The Conservative Human Rights Revolution radically reinterprets the origins of the European human rights system, arguing that its conservative inventors envisioned the European Convention on Human Rights (ECHR) not only as an instrument to contain communism and fascism in continental Europe, but also to allow them to pursue a controversial political agenda at home and abroad. Just as the Supreme Court of the United States had sought to overturn Franklin
Roosevelt's New Deal, a European Court of Human Rights was meant to constrain the ability of democratically elected governments to implement left-wing policies that conservatives believed violated their basic liberties, above all in Britain and France.
Human rights were also evoked in the service of reviving a romantic Christian vision of European identity, one that contrasted sharply with the modernizing projects of technocrats such as Jean Monnet. Rather than follow the model of the United Nations, conservatives such as Winston Churchill grounded their appeals for new human rights safeguards in an older understanding of European civilization. All told, these efforts served as a basis for reconciliation between Germany and the rest of
Europe, while justifying the exclusion of communists and colonized peoples from the ambit of European human rights law.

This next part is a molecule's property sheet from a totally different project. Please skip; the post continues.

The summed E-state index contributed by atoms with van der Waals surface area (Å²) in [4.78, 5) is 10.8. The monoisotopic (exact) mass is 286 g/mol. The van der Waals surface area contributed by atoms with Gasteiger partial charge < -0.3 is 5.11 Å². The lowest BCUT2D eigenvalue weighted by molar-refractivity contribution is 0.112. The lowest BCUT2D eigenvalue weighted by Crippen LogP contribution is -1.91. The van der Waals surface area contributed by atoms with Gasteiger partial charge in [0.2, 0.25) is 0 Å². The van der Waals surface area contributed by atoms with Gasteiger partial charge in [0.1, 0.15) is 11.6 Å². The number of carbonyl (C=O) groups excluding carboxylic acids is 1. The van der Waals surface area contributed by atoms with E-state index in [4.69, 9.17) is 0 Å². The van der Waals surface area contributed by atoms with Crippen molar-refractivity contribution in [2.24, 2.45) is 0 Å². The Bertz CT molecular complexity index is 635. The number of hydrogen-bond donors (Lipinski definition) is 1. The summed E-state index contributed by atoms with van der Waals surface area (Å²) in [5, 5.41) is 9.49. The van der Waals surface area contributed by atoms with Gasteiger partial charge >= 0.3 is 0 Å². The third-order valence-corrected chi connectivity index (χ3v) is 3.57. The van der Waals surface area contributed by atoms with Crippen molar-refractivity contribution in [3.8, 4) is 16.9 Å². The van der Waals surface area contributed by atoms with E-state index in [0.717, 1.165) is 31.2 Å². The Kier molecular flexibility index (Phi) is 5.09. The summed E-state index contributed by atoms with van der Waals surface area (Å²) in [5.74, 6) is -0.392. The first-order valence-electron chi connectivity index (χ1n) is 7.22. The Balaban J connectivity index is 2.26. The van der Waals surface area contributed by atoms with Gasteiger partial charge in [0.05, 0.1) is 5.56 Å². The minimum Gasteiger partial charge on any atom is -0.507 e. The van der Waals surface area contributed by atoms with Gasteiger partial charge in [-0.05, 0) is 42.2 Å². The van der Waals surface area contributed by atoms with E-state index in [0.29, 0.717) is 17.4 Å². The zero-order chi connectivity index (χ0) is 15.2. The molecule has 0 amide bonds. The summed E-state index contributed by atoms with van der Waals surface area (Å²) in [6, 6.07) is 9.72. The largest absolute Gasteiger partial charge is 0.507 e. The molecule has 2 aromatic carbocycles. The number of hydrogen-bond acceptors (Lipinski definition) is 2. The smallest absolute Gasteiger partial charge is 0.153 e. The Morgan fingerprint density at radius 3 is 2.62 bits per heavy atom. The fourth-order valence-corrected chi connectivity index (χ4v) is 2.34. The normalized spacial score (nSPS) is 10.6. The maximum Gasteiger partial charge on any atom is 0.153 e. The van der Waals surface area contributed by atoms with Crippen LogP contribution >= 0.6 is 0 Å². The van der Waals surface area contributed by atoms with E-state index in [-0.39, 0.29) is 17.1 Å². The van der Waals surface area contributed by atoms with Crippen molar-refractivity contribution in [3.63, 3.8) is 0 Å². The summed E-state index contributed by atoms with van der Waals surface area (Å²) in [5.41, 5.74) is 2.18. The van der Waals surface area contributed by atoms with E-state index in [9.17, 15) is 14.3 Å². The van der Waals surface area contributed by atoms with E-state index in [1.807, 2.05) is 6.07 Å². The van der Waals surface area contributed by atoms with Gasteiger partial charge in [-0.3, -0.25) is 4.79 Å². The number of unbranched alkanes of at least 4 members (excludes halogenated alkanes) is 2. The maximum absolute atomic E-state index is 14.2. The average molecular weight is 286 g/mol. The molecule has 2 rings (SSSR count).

Marco Duranti illuminates the history of internationalism and international law - from the peace conferences and world's fairs of the early twentieth century to the grand pan-European congresses of the postwar period - and elucidates Churchill's Europeanism, as well as his critical contribution to the genesis of the ECHR. Drawing on previously unpublished material from twenty archives in six countries, The Conservative Human Rights Revolution revisits the ethical foundations of European
integration after WWII and offers a new perspective on the crisis in which the European Union finds itself today.
Marco Duranti is Lecturer in Modern European and International History at the University of Sydney, where he directs the Nation Empire Globe Research Cluster. He has been a Fulbright Scholar at the European University Institute, a Fox Fellow at the Paris Institute of Political Studies, and a Postdoctoral Fellow in the Max Planck Research Group on History and Memory at the University of Konstanz.